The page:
The Early Years
Theodore Robert Cowell was born on November 24, 1946 to Louise Cowell following her stay of three months at the Elizabeth Lund Home for Unwed Mothers in Vermont. Ted's biological father, who was an Air Force veteran, was unknown to his son throughout his life. Shortly after his birth, Ted and his mother moved back to the home of his grandparents in Philadelphia. While growing up, Ted was led to believe that his grandparents were his parents and his natural mother was his older sister. The charade was created in order to protect his biological mother from harsh criticism and prejudice of being an unwed mother.
At the age of four, Ted and his mother moved to Tacoma, Washington to live with relatives. A year after the move, Louise fell in love with a military cook named Johnnie Culpepper Bundy. In May 1951, the couple was married and Ted assumed his stepfather's last name, which he would keep for the rest of his life.
Over the years, the Bundy family added four other siblings, whom Ted spent much of his time babysitting after school. Ted's stepfather tried to form a bond between himself and Ted by including him in camping trips and other father-son activities. However, Johnnie's attempts were unsuccessful and Ted remained emotionally detached from his stepfather. According to Stephen Michaud and Hugh Aynesworth's book Ted Bundy: Conversations with a Killer, Ted became increasingly uncomfortable around his stepfather and preferred to be alone. This desire to be by himself increased and possibly led to his later inability to socially interact comfortably with others.
As a youth, Ted was terribly shy, self-doubting and uncomfortable in social situations. He was often teased and made the butt of pranks by bullies in his junior high school. Michaud analyzed Ted's behavior and decided that he was "not like other children, he looked and acted like them, but he was haunted by something else: a fear, a doubt — sometimes only a vague uneasiness — that inhabited his mind with the subtlety of a cat. He felt it for years, but he didn't recognize it for what it was until much later." Regardless of the humiliating experiences he sometimes suffered from being different, he was able to maintain a high grade-point average that would continue throughout high school and later into college.
During his high school years, Ted appeared to blossom into a more gregarious young man. His popularity increased significantly and he was considered to be "well dressed and exceptionally well mannered." Despite his emerging popularity, Ted seldom dated. His interests lay more in extra-curricular activities such as skiing and politics. In fact, Ted had a particular fascination with politics, an interest that would years later temporarily land him in the political arena.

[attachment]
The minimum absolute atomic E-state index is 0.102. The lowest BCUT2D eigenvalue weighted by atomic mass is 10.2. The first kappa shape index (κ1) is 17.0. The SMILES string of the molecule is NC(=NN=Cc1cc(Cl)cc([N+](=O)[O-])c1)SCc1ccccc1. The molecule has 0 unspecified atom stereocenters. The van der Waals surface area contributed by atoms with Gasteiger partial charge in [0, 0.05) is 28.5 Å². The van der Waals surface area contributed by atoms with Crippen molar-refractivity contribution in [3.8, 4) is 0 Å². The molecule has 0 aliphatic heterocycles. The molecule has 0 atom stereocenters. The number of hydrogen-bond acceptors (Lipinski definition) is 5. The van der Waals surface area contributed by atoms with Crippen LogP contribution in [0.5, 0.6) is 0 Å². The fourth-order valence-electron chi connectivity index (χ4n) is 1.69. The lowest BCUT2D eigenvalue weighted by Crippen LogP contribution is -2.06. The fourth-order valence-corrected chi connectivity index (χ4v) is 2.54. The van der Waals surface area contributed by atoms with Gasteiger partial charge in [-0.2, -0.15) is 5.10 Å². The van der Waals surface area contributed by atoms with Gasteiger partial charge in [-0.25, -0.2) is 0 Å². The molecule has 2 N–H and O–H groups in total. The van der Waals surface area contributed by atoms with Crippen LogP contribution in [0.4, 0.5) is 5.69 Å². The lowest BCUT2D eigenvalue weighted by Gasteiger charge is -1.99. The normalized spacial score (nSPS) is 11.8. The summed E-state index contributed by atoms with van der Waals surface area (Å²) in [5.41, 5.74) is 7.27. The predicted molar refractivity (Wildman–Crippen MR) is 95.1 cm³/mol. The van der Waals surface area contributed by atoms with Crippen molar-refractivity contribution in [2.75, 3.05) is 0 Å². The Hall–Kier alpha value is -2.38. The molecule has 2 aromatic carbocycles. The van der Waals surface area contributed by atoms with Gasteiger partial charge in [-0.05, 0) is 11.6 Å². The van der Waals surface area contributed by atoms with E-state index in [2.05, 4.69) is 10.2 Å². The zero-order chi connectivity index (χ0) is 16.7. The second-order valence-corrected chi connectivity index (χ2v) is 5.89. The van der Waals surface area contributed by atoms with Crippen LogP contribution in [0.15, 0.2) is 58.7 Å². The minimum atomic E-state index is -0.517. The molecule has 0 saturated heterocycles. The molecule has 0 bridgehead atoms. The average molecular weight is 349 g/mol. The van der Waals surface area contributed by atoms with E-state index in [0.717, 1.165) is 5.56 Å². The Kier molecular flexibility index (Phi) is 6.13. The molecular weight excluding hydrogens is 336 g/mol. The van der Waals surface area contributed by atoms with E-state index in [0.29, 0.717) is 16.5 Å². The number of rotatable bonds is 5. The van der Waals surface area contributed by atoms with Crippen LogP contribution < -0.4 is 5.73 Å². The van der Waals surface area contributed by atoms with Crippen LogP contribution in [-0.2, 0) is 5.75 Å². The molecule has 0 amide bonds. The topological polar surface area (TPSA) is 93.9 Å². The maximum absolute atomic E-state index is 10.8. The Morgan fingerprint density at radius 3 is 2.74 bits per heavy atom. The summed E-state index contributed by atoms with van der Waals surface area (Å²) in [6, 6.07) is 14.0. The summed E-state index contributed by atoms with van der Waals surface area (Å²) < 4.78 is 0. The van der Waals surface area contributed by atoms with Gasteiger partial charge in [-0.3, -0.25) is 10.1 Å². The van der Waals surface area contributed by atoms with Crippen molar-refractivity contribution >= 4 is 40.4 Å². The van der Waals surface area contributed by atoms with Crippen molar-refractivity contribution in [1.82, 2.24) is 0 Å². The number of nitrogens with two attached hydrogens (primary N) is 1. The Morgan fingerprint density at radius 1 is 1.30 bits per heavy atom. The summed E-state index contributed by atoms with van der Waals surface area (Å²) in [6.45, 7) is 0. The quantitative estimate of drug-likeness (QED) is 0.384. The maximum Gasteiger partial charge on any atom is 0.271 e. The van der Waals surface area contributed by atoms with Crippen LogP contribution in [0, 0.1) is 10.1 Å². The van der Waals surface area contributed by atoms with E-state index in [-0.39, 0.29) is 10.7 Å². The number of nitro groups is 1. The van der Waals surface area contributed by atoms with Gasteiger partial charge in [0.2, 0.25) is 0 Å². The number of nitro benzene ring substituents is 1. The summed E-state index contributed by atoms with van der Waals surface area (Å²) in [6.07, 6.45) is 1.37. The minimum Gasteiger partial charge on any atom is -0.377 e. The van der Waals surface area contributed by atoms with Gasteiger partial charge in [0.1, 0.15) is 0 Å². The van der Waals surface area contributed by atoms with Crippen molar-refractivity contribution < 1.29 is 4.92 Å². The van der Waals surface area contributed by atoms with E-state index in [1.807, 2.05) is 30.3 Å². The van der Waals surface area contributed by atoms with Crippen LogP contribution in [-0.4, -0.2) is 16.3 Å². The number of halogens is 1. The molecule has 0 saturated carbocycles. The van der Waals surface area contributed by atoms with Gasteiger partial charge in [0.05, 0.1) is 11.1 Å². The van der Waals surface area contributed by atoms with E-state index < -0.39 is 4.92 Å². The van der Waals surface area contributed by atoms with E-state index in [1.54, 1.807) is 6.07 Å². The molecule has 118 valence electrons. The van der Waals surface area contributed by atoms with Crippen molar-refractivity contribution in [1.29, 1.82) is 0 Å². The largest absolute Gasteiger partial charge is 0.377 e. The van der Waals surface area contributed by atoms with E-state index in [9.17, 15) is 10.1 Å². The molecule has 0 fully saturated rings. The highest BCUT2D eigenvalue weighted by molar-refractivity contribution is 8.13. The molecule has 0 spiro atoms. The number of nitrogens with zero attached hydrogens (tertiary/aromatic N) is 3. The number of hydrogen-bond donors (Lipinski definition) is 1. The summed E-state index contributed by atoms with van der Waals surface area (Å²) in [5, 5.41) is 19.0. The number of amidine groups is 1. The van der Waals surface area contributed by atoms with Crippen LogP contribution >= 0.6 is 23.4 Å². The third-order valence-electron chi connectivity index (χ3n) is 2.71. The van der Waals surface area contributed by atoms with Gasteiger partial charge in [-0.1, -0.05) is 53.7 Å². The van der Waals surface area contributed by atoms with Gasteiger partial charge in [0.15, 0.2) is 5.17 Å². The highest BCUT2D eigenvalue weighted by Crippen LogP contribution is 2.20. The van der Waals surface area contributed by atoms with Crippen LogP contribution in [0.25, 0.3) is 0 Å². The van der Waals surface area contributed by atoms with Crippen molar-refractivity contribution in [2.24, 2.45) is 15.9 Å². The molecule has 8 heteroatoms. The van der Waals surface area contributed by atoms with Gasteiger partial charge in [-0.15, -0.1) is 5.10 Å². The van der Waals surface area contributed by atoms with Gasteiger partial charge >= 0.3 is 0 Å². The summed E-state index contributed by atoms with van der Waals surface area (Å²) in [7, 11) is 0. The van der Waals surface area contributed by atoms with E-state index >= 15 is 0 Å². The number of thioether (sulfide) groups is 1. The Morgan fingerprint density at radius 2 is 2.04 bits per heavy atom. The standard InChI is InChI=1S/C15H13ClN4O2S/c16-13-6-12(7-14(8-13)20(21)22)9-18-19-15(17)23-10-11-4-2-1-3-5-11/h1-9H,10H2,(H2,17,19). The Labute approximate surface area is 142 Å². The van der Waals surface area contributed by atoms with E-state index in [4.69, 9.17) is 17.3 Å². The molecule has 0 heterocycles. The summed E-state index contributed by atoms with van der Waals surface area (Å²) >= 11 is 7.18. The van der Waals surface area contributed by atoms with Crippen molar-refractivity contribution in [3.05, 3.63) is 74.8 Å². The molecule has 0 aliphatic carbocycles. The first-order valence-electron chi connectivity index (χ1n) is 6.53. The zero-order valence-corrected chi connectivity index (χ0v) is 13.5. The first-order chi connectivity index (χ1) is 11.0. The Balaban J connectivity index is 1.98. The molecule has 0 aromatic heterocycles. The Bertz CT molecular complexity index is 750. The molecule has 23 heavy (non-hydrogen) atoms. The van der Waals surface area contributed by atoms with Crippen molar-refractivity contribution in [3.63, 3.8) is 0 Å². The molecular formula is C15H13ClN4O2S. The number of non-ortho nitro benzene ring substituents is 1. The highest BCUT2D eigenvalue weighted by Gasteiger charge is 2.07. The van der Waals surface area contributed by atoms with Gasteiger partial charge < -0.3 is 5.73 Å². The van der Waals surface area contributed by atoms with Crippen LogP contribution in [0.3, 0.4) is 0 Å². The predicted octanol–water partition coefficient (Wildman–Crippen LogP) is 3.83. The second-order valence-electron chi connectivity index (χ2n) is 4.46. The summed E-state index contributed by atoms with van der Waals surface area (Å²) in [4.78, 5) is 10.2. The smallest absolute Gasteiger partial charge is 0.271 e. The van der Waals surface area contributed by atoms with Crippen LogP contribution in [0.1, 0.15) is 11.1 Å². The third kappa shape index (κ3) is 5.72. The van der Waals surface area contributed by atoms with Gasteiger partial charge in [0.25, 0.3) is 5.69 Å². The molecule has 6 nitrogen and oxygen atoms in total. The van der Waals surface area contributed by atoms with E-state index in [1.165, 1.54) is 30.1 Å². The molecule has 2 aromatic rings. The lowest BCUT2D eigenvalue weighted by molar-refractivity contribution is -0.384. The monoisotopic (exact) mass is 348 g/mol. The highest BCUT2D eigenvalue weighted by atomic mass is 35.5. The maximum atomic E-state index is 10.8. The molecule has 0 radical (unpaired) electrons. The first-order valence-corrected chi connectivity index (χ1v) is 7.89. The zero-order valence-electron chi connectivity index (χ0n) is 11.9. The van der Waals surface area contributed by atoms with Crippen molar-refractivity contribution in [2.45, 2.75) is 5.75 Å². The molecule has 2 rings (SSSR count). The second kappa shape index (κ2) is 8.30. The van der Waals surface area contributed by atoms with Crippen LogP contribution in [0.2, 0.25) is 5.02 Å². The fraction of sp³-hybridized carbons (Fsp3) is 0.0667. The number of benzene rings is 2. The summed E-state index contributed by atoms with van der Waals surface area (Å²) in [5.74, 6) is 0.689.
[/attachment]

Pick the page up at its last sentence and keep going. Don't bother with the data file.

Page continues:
Following high school, Ted attended college at the University of Puget Sound and the University of Washington. He worked his way through school by taking on several low-level jobs, such as a bus boy and shoe clerk. However, he seldom stayed with one position for very long. His employers considered him to be unreliable.
Although Ted was inconsistent with his work outside of school, he was very focused on his studies and grades. Yet, his focus changed during the spring of 1967 when he began a relationship that would forever change his life.
Ted met a girl that was everything he had ever dreamed of in a woman. She was a beautiful and highly sophisticated woman from a wealthy Californian family. Ted couldn't believe someone from her "class" would have an interest in someone like him. Although they had many differences, they both loved to ski and it was during their many ski trips together that he fell in love. She was really Ted's first love, and, according to Ann Rule, possibly the first woman with whom he became involved with sexually. However, she was not as infatuated with Ted as he was with her. In fact, she liked Ted a lot but believed he had no real direction or future goals. Ted tried too hard to impress her, even if that meant lying, something that she didn't like at all.
Michaud writes that Ted won a summer scholarship to the prestigious Stanford University in California just to impress her, but at Stanford, his immaturity was exposed. He writes, "Ted did not understand why the mask he had been using had failed him. This first tentative foray into the sophisticated world had ended in disaster."
In 1968, after his girlfriend graduated from the University of Washington, she broke off relations with Ted. She was a practical young woman and seemed to realize that Ted had some serious character flaws that took him out of the running as "husband material."
Ted never recovered from the break-up. Nothing, including school, seemed to hold any interest for him and he eventually dropped out, dumb-founded and depressed over the break-up. He managed to stay in touch with her by writing after she returned to California, yet she seemed uninterested in getting back together. But Ted became obsessed with this young woman and he couldn't get her out of his mind. It was an obsession that would span his lifetime and lead to a series of events that would shock the world.